Home > Uncategorized > The Story of America’s Black Patriots -Part Two by Frank Martin and Jeff Stetson

The Story of America’s Black Patriots -Part Two by Frank Martin and Jeff Stetson

The role of African-Americans in the Civil War is a part of this nation’s history that is yet to be fully explored. While some attention has been paid to the men who inspired the movie “Glory”, the depth of involvement is far deeper than the exploits of one courageous troop.

What follows is an attempt to tell some of that story. 

Previously – When war breaks out black men offer to serve but the North won’t have them as soldiers. In Charleston South Carolina, a slave steals the confederate gunboat Planter. With Emancipation, African-American men are finally permitted to fight.

In New Orleans, Major General Benjamin Franklin Butler began mustering free men of color into the Union Army. Once assembled, the Louisiana Native Guard was pressed into service. Their captain, Andre Cailloux, called himself “the blackest man in town.” When General Butler sent for the soldiers, a regimental spokesman whose name has been lost to time told the officer, “General, we come of a fighting race.  The only cowardly blood we have in our veins is the white blood.”

The men were put to the test at Port Hudson, a highly-fortified Confederate camp overlooking the Mississippi River in Louisiana. The fight was one of the bloodiest battles in the entire Civil War. Sergeant Major Christian Fleetwood would later describe the events. “Six times with desperate valor they charged over ground where success was hopeless. Six times they went to useless death, swept back by the blazing breath of shot and shell before which nothing living could stand. Here fell the gallant Captain Cailloux, black as the ace of spades; refusing to leave the field though his arm had been shattered by a bullet, he returned to the charge until killed by a shell.”

After 48 days, Confederate troops finally surrendered. Black soldiers had proven their worth on the field of honor. In a letter home, Sgt. Thomas B. Wester wrote, “The bones of black men are at the present time whitening in the battlefields, while their blood, simultaneously with the white man’s, oozes into the soil of his former homes. I hope that the day is not far distant when we shall see the colored man enjoying the same rights and privileges as those of the white man of this country.”

Six days earlier, Rebel forces had also been defeated at Gettysburg and the “high tide of the Confederacy” began to recede. In South Carolina, the Rebel fortification, Battery Wagner, was Charleston Harbor’s first line of defense. The Union Army considered its capture to be essential and the all-black Massachusetts 54th led the attack to bring it down. Writing to his wife, 1st. Sgt. Robert Simmons spoke of the coming battle. “My Dear wife, we are on the march to Ft. Wagner, to storm it. We have just completed our successful retreat from James Island; we fought a desperate battle there Thursday morning. God has protected me through this, my first fiery, leaded trial and I do give him the glory.”

Ft. Wagner was located on a barrier island. The earthen installation was defended by 1700 Confederate troops. When the attack came, some 600 men of the Massachusetts 54th marched across an open beach. The Union soldiers were cut down by a devastating torrent of gunfire.  Sergeant Major Lewis Douglass, son of Frederick Douglass, wrote of the slaughter in a letter to his fiancée. “It was terrible. A shell would explode and clear a space of twenty feet, our men would close up again, but it was no use.  How I got out of that fight alive I cannot tell, but I am here. Remember, if I die, I die in a good cause.”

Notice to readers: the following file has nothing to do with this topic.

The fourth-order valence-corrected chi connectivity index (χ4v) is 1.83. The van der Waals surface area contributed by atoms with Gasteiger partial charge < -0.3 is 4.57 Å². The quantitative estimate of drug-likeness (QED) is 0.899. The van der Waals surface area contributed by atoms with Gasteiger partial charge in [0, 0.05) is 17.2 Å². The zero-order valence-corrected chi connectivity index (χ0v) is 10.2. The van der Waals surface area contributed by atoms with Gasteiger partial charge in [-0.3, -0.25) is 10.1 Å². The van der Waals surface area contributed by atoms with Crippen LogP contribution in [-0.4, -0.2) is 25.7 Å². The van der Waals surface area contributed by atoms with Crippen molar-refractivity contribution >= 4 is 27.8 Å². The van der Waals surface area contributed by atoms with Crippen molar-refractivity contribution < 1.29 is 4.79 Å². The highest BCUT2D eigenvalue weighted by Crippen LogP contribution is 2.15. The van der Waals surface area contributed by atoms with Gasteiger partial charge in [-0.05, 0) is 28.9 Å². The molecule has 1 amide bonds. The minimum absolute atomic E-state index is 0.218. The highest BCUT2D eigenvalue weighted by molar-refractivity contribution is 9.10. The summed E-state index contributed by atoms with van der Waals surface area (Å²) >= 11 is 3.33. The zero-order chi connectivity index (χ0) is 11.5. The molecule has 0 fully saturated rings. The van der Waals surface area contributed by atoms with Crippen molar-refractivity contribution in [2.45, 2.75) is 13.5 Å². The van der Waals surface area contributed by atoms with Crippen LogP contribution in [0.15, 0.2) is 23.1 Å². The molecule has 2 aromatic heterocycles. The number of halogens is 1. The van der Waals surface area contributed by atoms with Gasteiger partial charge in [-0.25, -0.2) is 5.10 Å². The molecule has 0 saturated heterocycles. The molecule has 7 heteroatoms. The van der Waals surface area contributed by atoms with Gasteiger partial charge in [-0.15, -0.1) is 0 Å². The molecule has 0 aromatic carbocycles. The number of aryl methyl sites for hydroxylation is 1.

272 members of the Massachusetts 54th were either killed or wounded in the attack. The unit’s commanding officer, 25-year old Colonel Robert Shaw, was one of those who lost his life. Corporal James Gooding saw him fall. “We were exposed to a murderous fire from the battery of the fort. Mortal men could not stand such a fire. When the men saw their gallant leader fall, they made a desperate effort to get him out, but they were shot down, or reeled in the ditch below”.

When the color bearer was wounded, Pvt. William Carney raced forward to rescue the American flag.  As the former slave fought his way back to the Union lines he was shot in the head, chest, right arm and both legs. Despite his wounds, the 23-year-old soldier staggered into camp clutching the bloody flag. His surviving comrades broke into cheers as William Carney proudly exclaimed, “Boys, I did my duty. The dear old flag never touched the ground.”

For his actions that day, William Carney was awarded the Medal of Honor. He later said, “I decided I could best serve my God by serving my country and my oppressed brothers.”

The 54th served with distinction throughout the war. Following a desperate battle at Olustee, Florida, their heroism was documented by an aide to Union General Truman Seymour, who wrote, “Had it not been for the glorious Fifty-fourth Massachusetts, the whole brigade would have been captured or annihilated.  They would not retreat when ordered, but charged on with the most fearful desperation. If this regiment has not won glory enough to have shoulder straps, where is there one that ever did?”

In the next installment of For Love of Liberty: The Story of America’s Black Patriots, wives and children wait anxiously as husbands and fathers fight for their liberation. Harriet Tubman does her part as well. Yet, black soldiers are paid less than their white counterparts.

See this story and much more at www.fortheloveofliberty.org.

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